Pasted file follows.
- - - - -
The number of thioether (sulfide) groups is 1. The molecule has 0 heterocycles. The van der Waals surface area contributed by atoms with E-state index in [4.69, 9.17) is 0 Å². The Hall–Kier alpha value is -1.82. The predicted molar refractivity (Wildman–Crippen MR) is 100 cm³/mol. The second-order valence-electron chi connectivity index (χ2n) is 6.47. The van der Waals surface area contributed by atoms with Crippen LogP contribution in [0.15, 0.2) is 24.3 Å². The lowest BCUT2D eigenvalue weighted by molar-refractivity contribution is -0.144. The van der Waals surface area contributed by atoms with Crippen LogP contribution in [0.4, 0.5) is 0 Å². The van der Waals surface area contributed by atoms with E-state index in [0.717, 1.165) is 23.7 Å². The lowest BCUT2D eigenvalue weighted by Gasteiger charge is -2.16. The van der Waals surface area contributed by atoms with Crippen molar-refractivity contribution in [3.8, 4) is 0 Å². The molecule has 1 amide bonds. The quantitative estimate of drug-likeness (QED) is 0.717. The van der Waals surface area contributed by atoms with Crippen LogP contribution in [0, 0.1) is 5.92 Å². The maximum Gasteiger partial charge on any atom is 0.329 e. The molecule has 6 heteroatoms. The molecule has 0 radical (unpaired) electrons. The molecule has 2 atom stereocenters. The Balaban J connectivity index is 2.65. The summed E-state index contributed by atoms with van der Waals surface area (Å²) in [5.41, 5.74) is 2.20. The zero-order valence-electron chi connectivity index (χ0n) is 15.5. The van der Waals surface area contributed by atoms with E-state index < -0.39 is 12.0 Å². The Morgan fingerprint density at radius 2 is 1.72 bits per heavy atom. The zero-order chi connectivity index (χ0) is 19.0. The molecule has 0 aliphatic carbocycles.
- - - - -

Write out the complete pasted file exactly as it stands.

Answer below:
The number of thioether (sulfide) groups is 1. The molecule has 0 heterocycles. The van der Waals surface area contributed by atoms with E-state index in [4.69, 9.17) is 0 Å². The Hall–Kier alpha value is -1.82. The predicted molar refractivity (Wildman–Crippen MR) is 100 cm³/mol. The second-order valence-electron chi connectivity index (χ2n) is 6.47. The van der Waals surface area contributed by atoms with Crippen LogP contribution in [0.15, 0.2) is 24.3 Å². The lowest BCUT2D eigenvalue weighted by molar-refractivity contribution is -0.144. The van der Waals surface area contributed by atoms with Crippen LogP contribution in [0.4, 0.5) is 0 Å². The van der Waals surface area contributed by atoms with E-state index in [0.717, 1.165) is 23.7 Å². The lowest BCUT2D eigenvalue weighted by Gasteiger charge is -2.16. The van der Waals surface area contributed by atoms with Crippen molar-refractivity contribution in [3.8, 4) is 0 Å². The molecule has 1 amide bonds. The quantitative estimate of drug-likeness (QED) is 0.717. The van der Waals surface area contributed by atoms with Crippen LogP contribution in [0, 0.1) is 5.92 Å². The maximum Gasteiger partial charge on any atom is 0.329 e. The molecule has 6 heteroatoms. The molecule has 0 radical (unpaired) electrons. The molecule has 2 atom stereocenters. The Balaban J connectivity index is 2.65. The summed E-state index contributed by atoms with van der Waals surface area (Å²) in [5.41, 5.74) is 2.20. The zero-order valence-electron chi connectivity index (χ0n) is 15.5. The van der Waals surface area contributed by atoms with E-state index < -0.39 is 12.0 Å². The Morgan fingerprint density at radius 2 is 1.72 bits per heavy atom. The zero-order chi connectivity index (χ0) is 19.0. The molecule has 0 aliphatic carbocycles.